Read More Show Less

EcoWatch Daily Newsletter

A graphic shows how Rhoel Dinglasan's smartphone-based saliva test works. University of Florida

As the world continues to navigate the line between reopening and maintaining safety protocols to slow the spread of the coronavirus, rapid and accurate diagnostic screening remains critical to control the outbreak. New mobile-phone-based, self-administered COVID-19 tests being developed independently around the world could be a key breakthrough in making testing more widely available, especially in developing nations.

Read More Show Less

Trending

A meteorologist monitors weather in NOAA's Center for Weather and Climate Prediction on July 2, 2013 in Riverdale, Maryland. Mark Wilson / Getty Images

The Trump White House is now set to appoint two climate deniers to the National Oceanic and Atmospheric Administration (NOAA) in one month.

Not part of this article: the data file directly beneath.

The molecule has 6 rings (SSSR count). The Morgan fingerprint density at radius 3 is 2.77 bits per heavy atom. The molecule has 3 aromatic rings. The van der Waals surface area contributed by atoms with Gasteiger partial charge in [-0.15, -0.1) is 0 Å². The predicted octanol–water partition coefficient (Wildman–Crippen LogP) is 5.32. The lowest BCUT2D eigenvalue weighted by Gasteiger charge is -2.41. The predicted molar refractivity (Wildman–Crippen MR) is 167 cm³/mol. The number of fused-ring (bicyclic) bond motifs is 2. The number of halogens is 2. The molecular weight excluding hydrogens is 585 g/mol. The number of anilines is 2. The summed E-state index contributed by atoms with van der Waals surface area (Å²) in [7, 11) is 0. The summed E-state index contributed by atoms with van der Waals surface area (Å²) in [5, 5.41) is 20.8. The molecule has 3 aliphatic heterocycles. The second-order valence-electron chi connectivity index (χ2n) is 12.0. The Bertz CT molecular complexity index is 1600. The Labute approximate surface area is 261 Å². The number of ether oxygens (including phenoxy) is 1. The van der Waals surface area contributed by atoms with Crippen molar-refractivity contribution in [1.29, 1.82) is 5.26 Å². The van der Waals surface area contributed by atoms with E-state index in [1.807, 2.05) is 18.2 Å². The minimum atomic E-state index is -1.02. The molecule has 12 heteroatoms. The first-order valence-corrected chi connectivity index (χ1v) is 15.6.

Read More Show Less
A plastic bag caught in a tree in New Jersey's Palisades Park. James Leynse / Stone / Getty Images

New Jersey is one step closer to passing what environmental advocates say is the strongest anti-plastic legislation in the nation.

Read More Show Less

Did you know that nearly 30% of adults do, or will, suffer from a sleep condition at some point in their life? Anyone who has experienced disruptions in their sleep is familiar with the havoc that it can wreak on your body and mind. Lack of sleep, for one, can lead to anxiety and lethargy in the short-term. In the long-term, sleep deprivation can lead to obesity, diabetes, and cardiovascular disease.

Fortunately, there are proven natural supplements that can reduce insomnia and improve quality sleep for the better. CBD oil, in particular, has been scientifically proven to promote relaxing and fulfilling sleep. Best of all, CBD is non-addictive, widely available, and affordable for just about everyone to enjoy. For these very reasons, we have put together a comprehensive guide on the best CBD oil for sleep. Our goal is to provide objective, transparent information about CBD products so you are an informed buyer.

Read More Show Less

Support Ecowatch